Republican site rigged with credit card skimmer malware for 6 months


Have you plastered a #NeverHillary sticker onto your refrigerator? One you picked up in the past 6 months from an online store run by Senate Republicans?

If so, your credit card details, along with those of your fellow Republican supporters, may have been skimmed.

Then, they were sent to a server in Russia and in all likelihood sold for something between $4 and $120: probably what a security researcher is estimating as roughly $30 a pop.

That researcher is Willem de Groot, co-founder of the Dutch e-commerce company Byte. On 4 October, he posted about discovering that the online store for the National Republican Senatorial Committee (NRSC) had been rigged with card-skimming malware.

The store sells pro-Republican t-shirts, stickers and baseball caps.

For 6 months, between 16 March and 5 October, the malware was running in the background as visitors entered items into their online carts.

The card-skimming code was sniffing for payment clues such as “checkout.” Once it detected the details, it collected all the information entered on orders, including buyers’ names and addresses, credit card numbers and merchandise ordered.

Then, it sent them to a Russian version of Paypal.

Here’s a video demonstrating how the attack worked:

Two days after de Groot posted his findings, the NRSC took down the site and told Reuters that yes, it had been hit by a “skimming operation”.

NRSC spokeswoman Andrea Bozek told the news outlet that a vendor discovered “an issue yesterday that affected an extremely small number of supporters.”

De Groot found that the malware had been in place for some time: at least since 16 March.

The NRSC said that the numbers affected account for less than 0.0018 percent of online donations to the NRSC. It hadn’t found any evidence that its primary donation system was hacked, however.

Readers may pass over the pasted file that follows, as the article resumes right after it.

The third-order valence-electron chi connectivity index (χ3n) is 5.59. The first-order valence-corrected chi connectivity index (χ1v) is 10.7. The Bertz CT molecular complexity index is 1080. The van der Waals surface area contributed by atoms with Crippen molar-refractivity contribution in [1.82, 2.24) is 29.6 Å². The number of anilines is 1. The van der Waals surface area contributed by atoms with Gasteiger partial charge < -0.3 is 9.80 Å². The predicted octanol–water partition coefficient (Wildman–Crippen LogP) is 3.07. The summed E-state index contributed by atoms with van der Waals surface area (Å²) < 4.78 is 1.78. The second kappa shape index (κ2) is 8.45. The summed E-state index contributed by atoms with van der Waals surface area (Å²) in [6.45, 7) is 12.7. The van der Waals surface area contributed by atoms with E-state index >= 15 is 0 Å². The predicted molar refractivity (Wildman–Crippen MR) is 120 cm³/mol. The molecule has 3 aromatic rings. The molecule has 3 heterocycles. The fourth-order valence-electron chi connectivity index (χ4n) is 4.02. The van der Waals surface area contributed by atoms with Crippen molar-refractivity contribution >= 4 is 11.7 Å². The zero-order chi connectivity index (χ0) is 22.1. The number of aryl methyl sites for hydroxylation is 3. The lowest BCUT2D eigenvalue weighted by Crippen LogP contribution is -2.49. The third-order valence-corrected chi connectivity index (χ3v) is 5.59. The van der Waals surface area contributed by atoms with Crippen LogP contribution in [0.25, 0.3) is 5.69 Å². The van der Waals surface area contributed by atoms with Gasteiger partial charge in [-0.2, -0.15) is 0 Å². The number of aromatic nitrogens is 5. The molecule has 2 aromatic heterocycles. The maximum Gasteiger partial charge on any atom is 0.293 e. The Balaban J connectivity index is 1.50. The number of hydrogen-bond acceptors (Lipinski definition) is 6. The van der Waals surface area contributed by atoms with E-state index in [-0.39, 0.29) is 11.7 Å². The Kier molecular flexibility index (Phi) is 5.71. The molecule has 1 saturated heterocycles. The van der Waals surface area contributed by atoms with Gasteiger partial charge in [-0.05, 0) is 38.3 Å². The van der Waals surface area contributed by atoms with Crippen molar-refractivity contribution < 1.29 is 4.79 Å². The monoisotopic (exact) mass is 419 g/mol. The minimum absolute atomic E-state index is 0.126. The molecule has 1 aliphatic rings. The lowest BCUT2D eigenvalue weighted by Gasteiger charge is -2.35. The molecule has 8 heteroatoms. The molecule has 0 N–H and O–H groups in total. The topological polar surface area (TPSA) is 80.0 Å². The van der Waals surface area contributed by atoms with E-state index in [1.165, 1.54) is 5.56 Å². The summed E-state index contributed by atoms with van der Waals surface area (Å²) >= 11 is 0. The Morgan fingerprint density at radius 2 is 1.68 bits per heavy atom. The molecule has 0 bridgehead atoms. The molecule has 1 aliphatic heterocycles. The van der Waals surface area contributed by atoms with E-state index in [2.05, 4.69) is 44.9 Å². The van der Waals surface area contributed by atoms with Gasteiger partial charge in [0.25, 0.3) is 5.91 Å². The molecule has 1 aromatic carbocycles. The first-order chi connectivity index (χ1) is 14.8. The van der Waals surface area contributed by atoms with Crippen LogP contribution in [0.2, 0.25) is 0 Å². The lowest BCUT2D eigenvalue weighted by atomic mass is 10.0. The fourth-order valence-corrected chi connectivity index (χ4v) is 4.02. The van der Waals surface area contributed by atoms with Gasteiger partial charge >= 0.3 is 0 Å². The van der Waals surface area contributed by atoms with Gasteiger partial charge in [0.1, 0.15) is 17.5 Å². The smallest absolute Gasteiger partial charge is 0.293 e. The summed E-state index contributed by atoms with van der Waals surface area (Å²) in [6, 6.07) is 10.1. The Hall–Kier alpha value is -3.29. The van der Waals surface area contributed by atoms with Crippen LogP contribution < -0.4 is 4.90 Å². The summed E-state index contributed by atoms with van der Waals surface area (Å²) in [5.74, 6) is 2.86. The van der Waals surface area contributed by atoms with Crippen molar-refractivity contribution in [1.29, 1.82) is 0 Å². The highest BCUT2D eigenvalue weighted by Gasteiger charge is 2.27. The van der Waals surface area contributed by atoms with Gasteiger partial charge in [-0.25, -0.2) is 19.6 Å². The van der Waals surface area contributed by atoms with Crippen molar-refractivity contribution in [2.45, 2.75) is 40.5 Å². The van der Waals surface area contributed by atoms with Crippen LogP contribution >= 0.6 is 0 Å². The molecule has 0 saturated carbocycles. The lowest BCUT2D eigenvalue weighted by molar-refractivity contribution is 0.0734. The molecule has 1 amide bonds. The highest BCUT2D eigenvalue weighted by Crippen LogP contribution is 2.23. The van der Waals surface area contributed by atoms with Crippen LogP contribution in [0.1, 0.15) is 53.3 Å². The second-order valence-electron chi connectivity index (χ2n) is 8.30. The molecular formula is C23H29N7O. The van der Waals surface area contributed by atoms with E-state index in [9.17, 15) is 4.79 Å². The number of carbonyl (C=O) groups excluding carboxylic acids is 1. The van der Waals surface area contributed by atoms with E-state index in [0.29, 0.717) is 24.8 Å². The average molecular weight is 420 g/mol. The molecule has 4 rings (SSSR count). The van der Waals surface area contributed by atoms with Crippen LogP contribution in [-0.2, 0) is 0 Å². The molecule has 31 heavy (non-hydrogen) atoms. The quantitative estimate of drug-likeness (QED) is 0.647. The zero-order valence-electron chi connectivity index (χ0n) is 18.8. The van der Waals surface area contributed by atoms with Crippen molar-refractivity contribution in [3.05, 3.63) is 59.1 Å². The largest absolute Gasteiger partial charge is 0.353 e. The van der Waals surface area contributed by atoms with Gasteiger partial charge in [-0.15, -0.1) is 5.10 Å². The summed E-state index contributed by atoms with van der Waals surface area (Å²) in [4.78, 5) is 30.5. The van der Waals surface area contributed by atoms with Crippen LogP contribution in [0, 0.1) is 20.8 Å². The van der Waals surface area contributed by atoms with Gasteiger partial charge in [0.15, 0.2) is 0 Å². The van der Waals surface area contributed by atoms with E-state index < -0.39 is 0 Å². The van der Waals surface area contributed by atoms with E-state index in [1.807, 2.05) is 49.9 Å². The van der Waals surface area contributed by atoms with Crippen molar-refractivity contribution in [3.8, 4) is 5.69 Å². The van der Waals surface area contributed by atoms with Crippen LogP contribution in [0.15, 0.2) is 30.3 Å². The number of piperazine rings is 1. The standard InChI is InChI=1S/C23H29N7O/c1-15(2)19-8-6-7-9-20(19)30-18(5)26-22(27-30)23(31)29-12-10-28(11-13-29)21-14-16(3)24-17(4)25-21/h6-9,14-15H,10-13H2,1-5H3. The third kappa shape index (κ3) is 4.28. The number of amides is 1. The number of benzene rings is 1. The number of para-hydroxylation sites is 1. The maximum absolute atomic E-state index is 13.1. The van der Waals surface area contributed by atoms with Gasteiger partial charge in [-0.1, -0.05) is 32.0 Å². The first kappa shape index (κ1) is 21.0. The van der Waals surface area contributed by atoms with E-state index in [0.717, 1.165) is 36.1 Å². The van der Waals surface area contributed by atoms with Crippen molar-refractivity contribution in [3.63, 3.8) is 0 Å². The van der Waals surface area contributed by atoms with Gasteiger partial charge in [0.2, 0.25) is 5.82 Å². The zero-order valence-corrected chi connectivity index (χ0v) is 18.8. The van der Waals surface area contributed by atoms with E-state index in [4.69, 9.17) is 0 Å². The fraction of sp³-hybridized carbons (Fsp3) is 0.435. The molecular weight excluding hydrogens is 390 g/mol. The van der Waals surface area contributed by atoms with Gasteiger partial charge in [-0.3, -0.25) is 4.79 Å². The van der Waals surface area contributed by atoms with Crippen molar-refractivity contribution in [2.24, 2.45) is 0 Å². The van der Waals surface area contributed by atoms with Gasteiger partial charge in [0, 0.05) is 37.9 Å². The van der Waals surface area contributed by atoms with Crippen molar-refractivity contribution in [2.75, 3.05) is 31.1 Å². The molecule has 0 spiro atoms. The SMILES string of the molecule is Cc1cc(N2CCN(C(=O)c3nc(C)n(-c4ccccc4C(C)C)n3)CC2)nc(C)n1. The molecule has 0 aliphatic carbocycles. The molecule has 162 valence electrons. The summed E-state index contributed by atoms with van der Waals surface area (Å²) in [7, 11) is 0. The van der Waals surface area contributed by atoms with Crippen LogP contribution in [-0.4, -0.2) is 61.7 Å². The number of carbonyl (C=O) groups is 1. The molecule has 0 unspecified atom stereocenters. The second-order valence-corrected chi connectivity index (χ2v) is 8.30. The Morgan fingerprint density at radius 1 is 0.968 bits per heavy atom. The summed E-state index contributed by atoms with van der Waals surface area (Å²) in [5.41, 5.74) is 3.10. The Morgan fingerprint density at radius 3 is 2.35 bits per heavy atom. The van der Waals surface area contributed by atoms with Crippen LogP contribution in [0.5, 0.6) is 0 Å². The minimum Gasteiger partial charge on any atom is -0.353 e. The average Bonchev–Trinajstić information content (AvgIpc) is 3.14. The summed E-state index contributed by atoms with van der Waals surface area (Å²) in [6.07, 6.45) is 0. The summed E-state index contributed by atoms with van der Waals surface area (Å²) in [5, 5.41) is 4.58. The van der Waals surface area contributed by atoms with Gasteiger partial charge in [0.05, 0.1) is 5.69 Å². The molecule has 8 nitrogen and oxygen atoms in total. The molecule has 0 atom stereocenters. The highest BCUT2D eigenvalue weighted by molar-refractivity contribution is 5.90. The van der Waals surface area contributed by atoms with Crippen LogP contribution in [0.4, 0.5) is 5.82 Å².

From a statement the NRSC sent to Reuters:

The problem was fixed immediately and we are contacting those who were affected.

The news went largely unnoticed until CSO’s Salted Hash reported the story on Monday.

When you hear of a cyber attacks on a national US political party and Russia, what springs to mind are the attacks on the Democratic National Committee (DNC).

In July, just days before the Democratic Convention, WikiLeaks released nearly 20,000 emails that it said came from the accounts of DNC officials.

The fallout has included both an email intrusion and the Twitter account hijacking of Hillary Clinton’s presidential campaign chairman, John Podesta.

What’s more, US politicians have accused Russian hackers of trying to sway US elections.

But according to a followup analysis de Groot published last Tuesday, the NRSC store wasn’t targeted at all.

Rather, it’s just one of thousands of online stores that he’s found compromised.

Many have been fixed, but more are still being skimmed, he says.

Beyond online stores, we’ve seen credit card skimming malware rigged up at gas stations, hotel chains, ATMs, and fast-food chains.

As for the sites receiving the card details, de Groot found two Russian credit card harvesters: in March and, more recently, in October.

Both domains are hosted by a company called Dataflow, which has a Russian language website but was registered last year in Belize.

De Groot says that Dataflow is a small network, but it’s a nasty one. Other things that run on the network span all the unsavoury flavors of online fraud: money launderers, synthetic drug traders, darknet messaging, phishers and spammers.

De Groot says he doesn’t know how many credit cards were stolen. As for how he came up with that estimate of $30 per credit card, he took an educated guess by looking up the Republican store on TrafficEstimate.

That site estimates that has been getting around 350K visits per month of late, so de Groot figures it this way:

A conservative conversion ratio of 1% yields 3500 stolen credit cards per month, or 21K stolen credits cards since March. Black market value per card is between $4 and $120, so I assume a modest $30 per card. The villains could have made roughly $600K on this store alone.

And that’s just how much the card skimmers might have sold the stolen details for, he points out.

Who knows how much the crooks who bought those cards may have racked up in fraudulent charges?

It’s a good idea to keep an eye on your credit card statements, regardless of your political affiliation. But if you’re a Republican who shops at the NRSC, keep two eagle eyes out.